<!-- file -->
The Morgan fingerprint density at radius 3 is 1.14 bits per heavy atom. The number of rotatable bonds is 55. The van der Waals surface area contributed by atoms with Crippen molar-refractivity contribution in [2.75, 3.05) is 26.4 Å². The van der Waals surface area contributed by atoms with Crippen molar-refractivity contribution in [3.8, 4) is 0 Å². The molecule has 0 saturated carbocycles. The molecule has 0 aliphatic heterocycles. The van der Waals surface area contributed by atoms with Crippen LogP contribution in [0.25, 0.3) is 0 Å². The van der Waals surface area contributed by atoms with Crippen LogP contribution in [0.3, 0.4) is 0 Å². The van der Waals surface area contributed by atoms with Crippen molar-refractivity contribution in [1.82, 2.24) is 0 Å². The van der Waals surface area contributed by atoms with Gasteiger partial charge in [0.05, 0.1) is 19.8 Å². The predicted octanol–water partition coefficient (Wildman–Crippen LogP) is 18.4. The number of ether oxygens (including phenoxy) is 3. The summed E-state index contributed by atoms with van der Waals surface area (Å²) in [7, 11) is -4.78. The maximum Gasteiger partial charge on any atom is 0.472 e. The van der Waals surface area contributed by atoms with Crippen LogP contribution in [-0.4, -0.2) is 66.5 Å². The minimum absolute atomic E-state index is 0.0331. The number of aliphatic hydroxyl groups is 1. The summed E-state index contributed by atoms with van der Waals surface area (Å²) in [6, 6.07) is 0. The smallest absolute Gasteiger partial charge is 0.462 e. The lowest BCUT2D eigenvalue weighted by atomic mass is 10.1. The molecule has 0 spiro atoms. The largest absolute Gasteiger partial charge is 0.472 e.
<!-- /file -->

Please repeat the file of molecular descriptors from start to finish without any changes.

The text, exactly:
The Morgan fingerprint density at radius 3 is 1.14 bits per heavy atom. The number of rotatable bonds is 55. The van der Waals surface area contributed by atoms with Crippen molar-refractivity contribution in [2.75, 3.05) is 26.4 Å². The van der Waals surface area contributed by atoms with Crippen molar-refractivity contribution in [3.8, 4) is 0 Å². The molecule has 0 saturated carbocycles. The molecule has 0 aliphatic heterocycles. The van der Waals surface area contributed by atoms with Crippen LogP contribution in [0.25, 0.3) is 0 Å². The van der Waals surface area contributed by atoms with Crippen LogP contribution in [0.3, 0.4) is 0 Å². The van der Waals surface area contributed by atoms with Crippen molar-refractivity contribution in [1.82, 2.24) is 0 Å². The van der Waals surface area contributed by atoms with Gasteiger partial charge in [0.05, 0.1) is 19.8 Å². The predicted octanol–water partition coefficient (Wildman–Crippen LogP) is 18.4. The number of ether oxygens (including phenoxy) is 3. The summed E-state index contributed by atoms with van der Waals surface area (Å²) in [7, 11) is -4.78. The maximum Gasteiger partial charge on any atom is 0.472 e. The van der Waals surface area contributed by atoms with Crippen LogP contribution in [-0.4, -0.2) is 66.5 Å². The minimum absolute atomic E-state index is 0.0331. The number of aliphatic hydroxyl groups is 1. The summed E-state index contributed by atoms with van der Waals surface area (Å²) in [6, 6.07) is 0. The smallest absolute Gasteiger partial charge is 0.462 e. The lowest BCUT2D eigenvalue weighted by atomic mass is 10.1. The molecule has 0 spiro atoms. The largest absolute Gasteiger partial charge is 0.472 e.